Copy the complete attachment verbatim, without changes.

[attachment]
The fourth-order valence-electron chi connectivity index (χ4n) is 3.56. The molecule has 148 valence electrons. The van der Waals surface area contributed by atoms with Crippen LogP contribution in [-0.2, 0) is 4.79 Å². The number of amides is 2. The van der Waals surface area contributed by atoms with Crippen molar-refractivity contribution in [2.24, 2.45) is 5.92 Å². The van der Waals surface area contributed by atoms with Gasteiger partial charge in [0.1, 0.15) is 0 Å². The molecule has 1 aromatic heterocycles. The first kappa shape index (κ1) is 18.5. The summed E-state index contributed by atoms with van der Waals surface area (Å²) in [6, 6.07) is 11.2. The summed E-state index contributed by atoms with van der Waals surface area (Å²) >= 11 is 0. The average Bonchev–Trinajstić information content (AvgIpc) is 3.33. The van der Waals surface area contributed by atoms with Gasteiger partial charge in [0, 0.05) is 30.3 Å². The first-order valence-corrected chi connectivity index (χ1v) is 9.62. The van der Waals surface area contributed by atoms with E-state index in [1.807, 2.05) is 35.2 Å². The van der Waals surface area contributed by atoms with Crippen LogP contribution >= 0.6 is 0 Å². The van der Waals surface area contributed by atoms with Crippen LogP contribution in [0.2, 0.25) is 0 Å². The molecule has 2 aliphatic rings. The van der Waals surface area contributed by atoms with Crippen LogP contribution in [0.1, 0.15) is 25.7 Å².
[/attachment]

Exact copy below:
The fourth-order valence-electron chi connectivity index (χ4n) is 3.56. The molecule has 148 valence electrons. The van der Waals surface area contributed by atoms with Crippen LogP contribution in [-0.2, 0) is 4.79 Å². The number of amides is 2. The van der Waals surface area contributed by atoms with Crippen molar-refractivity contribution in [2.24, 2.45) is 5.92 Å². The van der Waals surface area contributed by atoms with Gasteiger partial charge in [0.1, 0.15) is 0 Å². The molecule has 1 aromatic heterocycles. The first kappa shape index (κ1) is 18.5. The summed E-state index contributed by atoms with van der Waals surface area (Å²) in [6, 6.07) is 11.2. The summed E-state index contributed by atoms with van der Waals surface area (Å²) >= 11 is 0. The average Bonchev–Trinajstić information content (AvgIpc) is 3.33. The van der Waals surface area contributed by atoms with Gasteiger partial charge in [0, 0.05) is 30.3 Å². The first-order valence-corrected chi connectivity index (χ1v) is 9.62. The van der Waals surface area contributed by atoms with E-state index in [1.807, 2.05) is 35.2 Å². The van der Waals surface area contributed by atoms with Crippen LogP contribution >= 0.6 is 0 Å². The van der Waals surface area contributed by atoms with Crippen LogP contribution in [0.2, 0.25) is 0 Å². The molecule has 2 aliphatic rings. The van der Waals surface area contributed by atoms with Crippen LogP contribution in [0.1, 0.15) is 25.7 Å².